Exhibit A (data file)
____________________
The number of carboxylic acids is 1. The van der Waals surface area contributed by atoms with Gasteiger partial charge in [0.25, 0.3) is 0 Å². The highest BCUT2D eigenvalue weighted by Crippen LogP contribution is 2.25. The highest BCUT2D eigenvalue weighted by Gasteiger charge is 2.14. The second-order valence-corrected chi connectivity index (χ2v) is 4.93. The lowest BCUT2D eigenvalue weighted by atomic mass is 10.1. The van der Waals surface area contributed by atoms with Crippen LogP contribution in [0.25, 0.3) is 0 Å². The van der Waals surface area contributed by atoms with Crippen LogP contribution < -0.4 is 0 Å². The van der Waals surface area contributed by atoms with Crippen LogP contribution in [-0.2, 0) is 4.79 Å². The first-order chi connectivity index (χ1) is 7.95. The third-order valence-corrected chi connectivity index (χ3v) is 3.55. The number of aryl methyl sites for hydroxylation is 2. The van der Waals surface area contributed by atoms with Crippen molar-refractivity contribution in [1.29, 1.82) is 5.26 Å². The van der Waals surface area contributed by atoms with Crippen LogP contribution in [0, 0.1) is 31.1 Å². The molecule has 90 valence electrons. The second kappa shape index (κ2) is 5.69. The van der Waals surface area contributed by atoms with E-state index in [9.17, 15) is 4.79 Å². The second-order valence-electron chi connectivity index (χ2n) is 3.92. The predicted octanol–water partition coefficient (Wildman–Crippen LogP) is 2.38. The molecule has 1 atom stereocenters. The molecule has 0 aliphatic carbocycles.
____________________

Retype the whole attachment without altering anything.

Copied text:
The number of carboxylic acids is 1. The van der Waals surface area contributed by atoms with Gasteiger partial charge in [0.25, 0.3) is 0 Å². The highest BCUT2D eigenvalue weighted by Crippen LogP contribution is 2.25. The highest BCUT2D eigenvalue weighted by Gasteiger charge is 2.14. The second-order valence-corrected chi connectivity index (χ2v) is 4.93. The lowest BCUT2D eigenvalue weighted by atomic mass is 10.1. The van der Waals surface area contributed by atoms with Crippen LogP contribution in [0.25, 0.3) is 0 Å². The van der Waals surface area contributed by atoms with Crippen LogP contribution < -0.4 is 0 Å². The van der Waals surface area contributed by atoms with Crippen LogP contribution in [-0.2, 0) is 4.79 Å². The first-order chi connectivity index (χ1) is 7.95. The third-order valence-corrected chi connectivity index (χ3v) is 3.55. The number of aryl methyl sites for hydroxylation is 2. The van der Waals surface area contributed by atoms with Crippen molar-refractivity contribution in [1.29, 1.82) is 5.26 Å². The van der Waals surface area contributed by atoms with Crippen LogP contribution in [0, 0.1) is 31.1 Å². The molecule has 90 valence electrons. The second kappa shape index (κ2) is 5.69. The van der Waals surface area contributed by atoms with E-state index in [9.17, 15) is 4.79 Å². The second-order valence-electron chi connectivity index (χ2n) is 3.92. The predicted octanol–water partition coefficient (Wildman–Crippen LogP) is 2.38. The molecule has 1 atom stereocenters. The molecule has 0 aliphatic carbocycles.